Optimizing nutrients would lower the CI score. The energy associated with fertilizers, fuel, and other inputs contributes to the CI score, so reducing these inputs results in a lower overall score.

Currently, these two scores don’t have a direct relationship impacting overall scores. However, maintaining healthy soil can reduce the need for fertilizers, improving yield and subsequently lowering the CI score.

We anticipate that farmers will be paid based on how much lower their score is compared to the default score for their county.

The cost is $500 and you can start by creating a Farm Profile on TopSoil.Ag.

29.1 comes from the Argonne National Lab’s Default Score for Champaign County, Illinois (Default County of Feedstock Calculator). At Continuum Ag we’ve chosen this number for simplicity purposes.

Biofuel companies rely on low CI crops from farmers as one method to earning credits, while farmers depend on these credits to monetize their scores. The collaboration between the two is essential, as they complement each other in achieving their respective goals.

Petroleum gasoline has a score of nearly 100, while ethanol has a score most often in the mid-50s.

No, it’s not necessary to wait. The GREET model undergoes occasional minimal changes, and since TopSoil utilizes the actual GREET model, any updates can be readily incorporated. Your CI score, if purchased today, will automatically be updated in your TopSoil account whenever necessary.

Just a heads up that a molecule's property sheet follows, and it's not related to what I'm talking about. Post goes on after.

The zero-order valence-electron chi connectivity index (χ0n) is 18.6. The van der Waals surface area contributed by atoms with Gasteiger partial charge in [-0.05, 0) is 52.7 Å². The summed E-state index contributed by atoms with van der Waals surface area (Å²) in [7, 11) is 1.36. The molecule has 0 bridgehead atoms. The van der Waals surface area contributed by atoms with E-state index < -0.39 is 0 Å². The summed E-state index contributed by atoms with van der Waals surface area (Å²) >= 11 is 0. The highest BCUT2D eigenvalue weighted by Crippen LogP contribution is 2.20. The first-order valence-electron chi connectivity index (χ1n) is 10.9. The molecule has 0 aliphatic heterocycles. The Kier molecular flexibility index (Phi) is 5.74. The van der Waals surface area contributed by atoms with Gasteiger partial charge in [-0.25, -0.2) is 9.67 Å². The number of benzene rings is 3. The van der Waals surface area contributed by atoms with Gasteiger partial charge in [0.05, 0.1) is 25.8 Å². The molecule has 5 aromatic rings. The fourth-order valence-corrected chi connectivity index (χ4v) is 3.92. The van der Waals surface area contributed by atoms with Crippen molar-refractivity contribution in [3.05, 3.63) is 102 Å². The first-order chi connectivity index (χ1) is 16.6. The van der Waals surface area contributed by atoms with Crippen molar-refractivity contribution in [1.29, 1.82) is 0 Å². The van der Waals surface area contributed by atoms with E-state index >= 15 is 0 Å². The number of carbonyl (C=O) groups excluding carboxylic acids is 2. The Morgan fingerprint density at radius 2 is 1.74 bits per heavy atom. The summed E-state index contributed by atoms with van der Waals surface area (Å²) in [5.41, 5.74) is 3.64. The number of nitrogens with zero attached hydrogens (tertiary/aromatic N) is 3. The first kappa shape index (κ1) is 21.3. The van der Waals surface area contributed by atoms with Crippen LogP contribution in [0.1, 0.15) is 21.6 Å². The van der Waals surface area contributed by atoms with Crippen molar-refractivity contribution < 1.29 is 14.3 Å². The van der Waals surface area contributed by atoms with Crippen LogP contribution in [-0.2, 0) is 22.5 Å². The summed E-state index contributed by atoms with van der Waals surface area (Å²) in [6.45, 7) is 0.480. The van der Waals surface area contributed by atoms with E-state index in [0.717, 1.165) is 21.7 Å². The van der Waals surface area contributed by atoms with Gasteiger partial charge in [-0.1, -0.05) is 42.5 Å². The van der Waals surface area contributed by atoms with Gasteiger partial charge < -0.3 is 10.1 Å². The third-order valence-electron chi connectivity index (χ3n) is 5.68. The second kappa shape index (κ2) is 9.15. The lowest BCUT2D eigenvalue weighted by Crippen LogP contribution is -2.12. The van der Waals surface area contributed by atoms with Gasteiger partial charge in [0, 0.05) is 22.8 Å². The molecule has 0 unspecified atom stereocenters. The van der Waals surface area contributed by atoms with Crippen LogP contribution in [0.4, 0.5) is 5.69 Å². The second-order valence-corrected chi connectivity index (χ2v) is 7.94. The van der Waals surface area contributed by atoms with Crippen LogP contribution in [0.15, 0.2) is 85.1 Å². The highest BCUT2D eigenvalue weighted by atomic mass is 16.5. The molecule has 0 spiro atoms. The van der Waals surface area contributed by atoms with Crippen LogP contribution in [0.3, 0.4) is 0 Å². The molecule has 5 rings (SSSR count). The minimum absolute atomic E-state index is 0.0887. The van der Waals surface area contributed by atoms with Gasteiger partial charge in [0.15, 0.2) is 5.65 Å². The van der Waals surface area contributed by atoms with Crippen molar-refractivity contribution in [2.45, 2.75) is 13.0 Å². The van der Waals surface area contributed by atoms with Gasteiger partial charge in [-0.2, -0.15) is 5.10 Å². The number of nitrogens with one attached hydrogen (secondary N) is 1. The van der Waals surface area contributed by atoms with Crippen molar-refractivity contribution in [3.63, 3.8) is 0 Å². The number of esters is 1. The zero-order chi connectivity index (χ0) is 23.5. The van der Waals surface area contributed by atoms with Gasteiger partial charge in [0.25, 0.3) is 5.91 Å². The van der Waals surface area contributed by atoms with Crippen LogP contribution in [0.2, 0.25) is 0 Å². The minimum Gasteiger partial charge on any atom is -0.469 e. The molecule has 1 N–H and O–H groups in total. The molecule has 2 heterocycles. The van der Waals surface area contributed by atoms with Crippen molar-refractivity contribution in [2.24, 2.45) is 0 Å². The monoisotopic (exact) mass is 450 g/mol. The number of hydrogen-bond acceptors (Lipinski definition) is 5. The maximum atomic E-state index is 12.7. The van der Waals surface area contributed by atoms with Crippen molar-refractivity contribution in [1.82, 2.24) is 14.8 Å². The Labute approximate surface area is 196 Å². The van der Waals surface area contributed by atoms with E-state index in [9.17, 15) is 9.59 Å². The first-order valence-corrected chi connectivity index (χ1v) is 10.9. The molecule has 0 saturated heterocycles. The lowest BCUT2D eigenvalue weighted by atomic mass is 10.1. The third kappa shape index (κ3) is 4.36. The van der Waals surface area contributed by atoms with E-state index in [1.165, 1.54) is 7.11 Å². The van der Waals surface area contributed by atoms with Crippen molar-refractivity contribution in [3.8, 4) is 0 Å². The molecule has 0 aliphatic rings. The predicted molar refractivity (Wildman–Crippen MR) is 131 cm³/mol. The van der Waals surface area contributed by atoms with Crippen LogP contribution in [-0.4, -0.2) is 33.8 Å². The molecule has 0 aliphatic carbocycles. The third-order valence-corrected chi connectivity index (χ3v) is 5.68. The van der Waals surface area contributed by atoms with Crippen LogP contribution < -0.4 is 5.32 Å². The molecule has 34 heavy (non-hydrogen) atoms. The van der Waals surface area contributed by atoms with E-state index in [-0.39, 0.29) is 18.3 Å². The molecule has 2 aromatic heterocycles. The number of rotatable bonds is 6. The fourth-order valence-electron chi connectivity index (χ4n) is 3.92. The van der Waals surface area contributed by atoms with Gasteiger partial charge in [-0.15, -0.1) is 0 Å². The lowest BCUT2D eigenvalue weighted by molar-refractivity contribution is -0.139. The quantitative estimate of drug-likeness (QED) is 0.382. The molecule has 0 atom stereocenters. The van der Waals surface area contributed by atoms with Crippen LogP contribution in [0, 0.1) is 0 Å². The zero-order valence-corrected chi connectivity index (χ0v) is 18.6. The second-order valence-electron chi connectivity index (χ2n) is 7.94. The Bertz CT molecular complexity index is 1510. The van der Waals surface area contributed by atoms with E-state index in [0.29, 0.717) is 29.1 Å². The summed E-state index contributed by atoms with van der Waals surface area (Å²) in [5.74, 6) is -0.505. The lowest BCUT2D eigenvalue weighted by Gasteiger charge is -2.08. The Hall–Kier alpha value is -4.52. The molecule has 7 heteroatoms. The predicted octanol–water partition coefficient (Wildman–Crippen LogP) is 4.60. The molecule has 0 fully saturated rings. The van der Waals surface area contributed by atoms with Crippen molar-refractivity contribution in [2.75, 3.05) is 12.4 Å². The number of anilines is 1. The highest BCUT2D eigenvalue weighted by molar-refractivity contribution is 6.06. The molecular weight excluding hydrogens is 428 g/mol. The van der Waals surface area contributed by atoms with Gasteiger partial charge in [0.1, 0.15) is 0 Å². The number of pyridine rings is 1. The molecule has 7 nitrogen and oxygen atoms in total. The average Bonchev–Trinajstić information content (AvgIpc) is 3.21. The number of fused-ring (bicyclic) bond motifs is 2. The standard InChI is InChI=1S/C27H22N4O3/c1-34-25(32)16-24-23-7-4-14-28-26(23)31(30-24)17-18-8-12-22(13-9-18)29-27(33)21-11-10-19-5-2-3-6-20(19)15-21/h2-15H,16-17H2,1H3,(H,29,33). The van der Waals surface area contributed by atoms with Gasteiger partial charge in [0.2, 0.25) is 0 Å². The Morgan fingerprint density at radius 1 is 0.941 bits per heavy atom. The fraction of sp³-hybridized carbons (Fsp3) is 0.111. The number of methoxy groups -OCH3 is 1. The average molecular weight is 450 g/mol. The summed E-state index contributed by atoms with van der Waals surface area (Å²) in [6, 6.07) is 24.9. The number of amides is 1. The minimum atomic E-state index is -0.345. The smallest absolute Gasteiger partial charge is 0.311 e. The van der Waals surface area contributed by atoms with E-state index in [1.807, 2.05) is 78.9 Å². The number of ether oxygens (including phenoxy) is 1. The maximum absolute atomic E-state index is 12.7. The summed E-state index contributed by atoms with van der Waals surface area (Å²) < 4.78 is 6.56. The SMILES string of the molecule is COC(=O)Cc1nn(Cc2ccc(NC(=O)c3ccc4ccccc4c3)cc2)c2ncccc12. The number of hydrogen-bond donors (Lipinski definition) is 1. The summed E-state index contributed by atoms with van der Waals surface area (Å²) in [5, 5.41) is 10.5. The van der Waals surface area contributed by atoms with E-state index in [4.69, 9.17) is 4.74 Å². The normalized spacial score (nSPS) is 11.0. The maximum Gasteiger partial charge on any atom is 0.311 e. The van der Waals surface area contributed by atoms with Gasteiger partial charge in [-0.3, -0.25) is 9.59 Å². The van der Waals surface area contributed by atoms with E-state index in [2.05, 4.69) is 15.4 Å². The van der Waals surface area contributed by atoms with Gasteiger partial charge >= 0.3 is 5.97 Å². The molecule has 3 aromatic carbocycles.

Through our pursuit of scoring 1 billion bushels, we have found the average CI Score of approximately 11. To see our most up-to-date statistics, visit our Billion Bushel page on our website.

Getting started is easy with our dealer network and consultants available to assist you. Visit TopSoil.ag to begin the process.

Carbon intensity is the amount of energy that goes into every unit or every bushel of grain. The fertilizer, diesel fuel, and pesticides are just some of the inputs that go towards a Carbon Intensity Score.

The value will be subject to producer-specific factors. We estimate that each point lowered is worth approximately $0.054 (or 5.4 cents) per bushel. A free profile on TopSoil.ag provides access to the CI calculator for precise calculations.

You want your Carbon Intensity (CI) Score to be as low as possible, with the goal of staying below your county default. Ultimately a score of 0 signifies Carbon Neutrality while a negative score signifies Carbon Negative production.

Knowing your score and verifying your practices is critical to capitalize on 45Z tax credits. Data will be paramount and the IRS has already released guidance in regards to verification. We are bullish on the long-term concept and see other emerging programs on the horizon.

The High-Demand for Low CI Grain

The signals suggest yes. Across various industries, manufacturers are actively seeking to reduce their carbon footprints by utilizing low-carbon materials, including crops with low CI scores.